Yes, I know there’s a billion travel bloggers out there, endless newspaper articles and TV shows making you feel that you are an impoverished provincial recluse, but I have a powerful desire to share with you what I’ve found, whether you think it’s remotely interesting or not.
I like taking photos too, so I’ll try to let the pictures do the talking. I’ve created a Travels page, with hopefully informative captions about interesting wildish places I’ve come across. Below is a shot from Joshua Tree national park.
One of the most magical times of the year is when the woodland floor turns blue. This year it’s kicking off a bit later than normal because of the frankly disgraceful weather between February and mid-April. But thanks to the sudden switch to summer – bypassing spring completely it seems – there should be a profusion of bluebells from now until the third week of May, so it will be worth heading for the woods (update: as I write, now May 6 the bluebells are already fading somewhat). The best bluebell displays on the walks here are Ide Hill, One Tree Hill, Hever, Petts Wood and Chislehurst, Westerham, Shoreham Circular (take the high Meenfield Woods diversion), Otford and Romney Street, and Downe (if you do a brief diversion down into the woods at Point 3 – marked on the map and the pdf). Pretty much all of them then! See below or the menu above for details of these walks.
Meenfield Woods bluebells, above Shoreham
We walked at One Tree Hill last Saturday (14 April) and very few bluebells were out but there was a pervasive aroma of wild garlic and plenty of cheeky little wild flowers popping up – primroses and the like. The bluebells that were blooming were on south-facing slopes.
There was a lot of mud in places, but beginning to dry up on this, by far, the best day for walking in about five months! Three highlights were the profusion of daffodils at Ightam Mote, the sight of buzzards wheeling and soaring in the thermals and brimstone butterflies floating around the meadows (but never close enough to photograph).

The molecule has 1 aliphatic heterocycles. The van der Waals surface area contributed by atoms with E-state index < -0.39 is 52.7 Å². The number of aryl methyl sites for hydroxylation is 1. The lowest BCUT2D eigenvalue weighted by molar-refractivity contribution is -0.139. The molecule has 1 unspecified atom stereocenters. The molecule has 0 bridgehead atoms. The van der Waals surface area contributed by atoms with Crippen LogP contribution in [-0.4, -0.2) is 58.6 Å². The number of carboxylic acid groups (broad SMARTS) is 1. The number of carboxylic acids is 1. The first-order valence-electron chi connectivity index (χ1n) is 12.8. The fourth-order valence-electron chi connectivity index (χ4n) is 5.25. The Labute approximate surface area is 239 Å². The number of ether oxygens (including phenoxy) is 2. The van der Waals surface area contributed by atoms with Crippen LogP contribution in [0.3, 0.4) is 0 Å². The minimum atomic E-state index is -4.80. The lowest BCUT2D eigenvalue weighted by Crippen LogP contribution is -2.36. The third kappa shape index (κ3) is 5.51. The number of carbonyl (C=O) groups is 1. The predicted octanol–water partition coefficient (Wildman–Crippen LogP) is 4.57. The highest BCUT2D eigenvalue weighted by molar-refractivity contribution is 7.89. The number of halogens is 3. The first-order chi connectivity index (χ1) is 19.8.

There’s going to be another blast of cold air this weekend but otherwise we’re in that period of great change now as the first blossoms – usually blackthorn – starts to appear, and you begin to encounter wood anenome, celandine, violets and primrose on the ground. Wild garlic will soon be everywhere and, after, bluebells from mid-April. It’s an interesting time to be walking – still a bit muddy, yes, but with the consolation of lots of wildlife to look out for, flowers, trees coming into leaf, often drama in the skies with showers and rapidly moving fronts. Swallows will start arriving I’d guess in about two weeks, with house martins and swifts. Another arrival from Africa, the chiff chaff, will be heard with its hypnotic song particularly evident in Scords wood on the Ide Hill walk. But first, according to today’s forecast, there could be more snow for the weekend. Anyway, some early spring pix for you from the walks:
All of these walks are great for autumn colour but Ide Hill’s panoramas, valley mists and tree varieties are a bit special. Even though the red/orange thing hadn’t really got going last week these pictures give a flavour of the season’s changes (see the walk’s page for more great autumnal shots). At Emmetts last week I really liked the weird bush with pink ‘berries’ – it loves it down in Patagonia where it lives above the tree line and it’s called gaultheria mucronata. The berries are apparently edible.